Saturday, September 22, 2012

Recommended by us: Majorana or Dirac?

Before to make a report on the participation to the workshop "BeNe" (Behind the Neutrino Mass) I would like to instill curiosity about one of the fundamental themes of neutrino physics: the neutrino is a Dirac or Majorana particle? The explanation offered here is simple but captures well the essence of the problem so I recommend reading. 


 

Neutrinos: Majorana or Dirac?


If neutrinos are Dirac particles, their matter and antimatter versions are very different. If they are instead Majorana particles, the matter and antimatter components are the same thing.
The neutrino is one of the most mysterious particles in the Standard Model. The original idea of neutrinos was formulated in response to a problem in beta decay, in which a neutron converts into an electron and a proton. (Historically, the electron in this kind of decay has been called a beta particle.) The problem was that energy seemed to disappear in the reaction. Either the principle of energy conservation had gone out the window or a non-interacting particle was emitted in the decay. Wolfgang Pauli proposed the second solution in 1930 in what he called a “desperate remedy.” His original name for this particle was the neutron, but this name was subsequently used to describe the familiar neutron in the nucleus, leading Enrico Fermi to propose neutrino (Italian for “little neutral one”).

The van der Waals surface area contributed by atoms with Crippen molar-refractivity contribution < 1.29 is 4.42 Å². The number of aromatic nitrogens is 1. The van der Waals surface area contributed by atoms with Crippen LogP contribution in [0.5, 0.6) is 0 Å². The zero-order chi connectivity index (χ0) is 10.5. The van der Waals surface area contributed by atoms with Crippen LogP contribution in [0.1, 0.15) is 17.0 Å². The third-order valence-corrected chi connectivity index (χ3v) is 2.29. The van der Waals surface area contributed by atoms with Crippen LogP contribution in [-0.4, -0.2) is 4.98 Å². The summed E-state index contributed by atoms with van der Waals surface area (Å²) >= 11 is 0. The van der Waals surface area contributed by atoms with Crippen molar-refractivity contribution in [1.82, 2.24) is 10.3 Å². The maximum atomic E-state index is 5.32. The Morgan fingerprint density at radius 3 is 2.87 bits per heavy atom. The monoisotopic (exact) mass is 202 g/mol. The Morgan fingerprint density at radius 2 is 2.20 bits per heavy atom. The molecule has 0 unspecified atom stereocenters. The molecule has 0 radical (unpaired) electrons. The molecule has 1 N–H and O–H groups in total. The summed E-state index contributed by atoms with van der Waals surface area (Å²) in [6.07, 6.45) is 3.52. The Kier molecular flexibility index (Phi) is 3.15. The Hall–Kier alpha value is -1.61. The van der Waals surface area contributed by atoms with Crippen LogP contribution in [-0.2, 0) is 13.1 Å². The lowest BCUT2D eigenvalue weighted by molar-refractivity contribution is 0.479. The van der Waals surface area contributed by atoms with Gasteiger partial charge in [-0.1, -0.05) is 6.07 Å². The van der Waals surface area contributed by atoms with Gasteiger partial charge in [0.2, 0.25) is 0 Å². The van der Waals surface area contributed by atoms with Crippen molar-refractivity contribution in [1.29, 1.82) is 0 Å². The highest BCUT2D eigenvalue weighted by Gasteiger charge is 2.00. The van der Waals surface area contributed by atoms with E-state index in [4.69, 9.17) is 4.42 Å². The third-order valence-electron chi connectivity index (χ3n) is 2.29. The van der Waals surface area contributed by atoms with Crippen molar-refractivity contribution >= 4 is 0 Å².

Nearly massless, these subatomic ghosts can penetrate anything. Many trillions of neutrinos that originate in the thermonuclear furnace of the Sun pass through you every second of your life. If you filled space from here to the nearest star (about five light-years) with solid lead, you’d stop about half the Sun’s neutrinos. Neutrinos really don’t interact much.
Neutrinos have additional mysteries. For instance, they can morph into one another. Unlike their charged counterparts the electron, muon and tau, which appear to be distinct and immutable particles, the three types of neutrinos can convert back and forth as they travel. We call this behavior neutrino oscillation. Scientists first suspected this behavior based on studies of neutrinos from the Sun and also from cosmic rays. They subsequently confirmed their suspicions in 1998 at the Super Kamiokande experiment in Japan. Since then, active research programs at Fermilab, CERN and KEK, to name a few, have investigated the nature of these neutrino oscillations, and Fermilab is planning to structure a large fraction of its future scientific program around better understanding this phenomenon.
(Continue to read on Fermilab Today)

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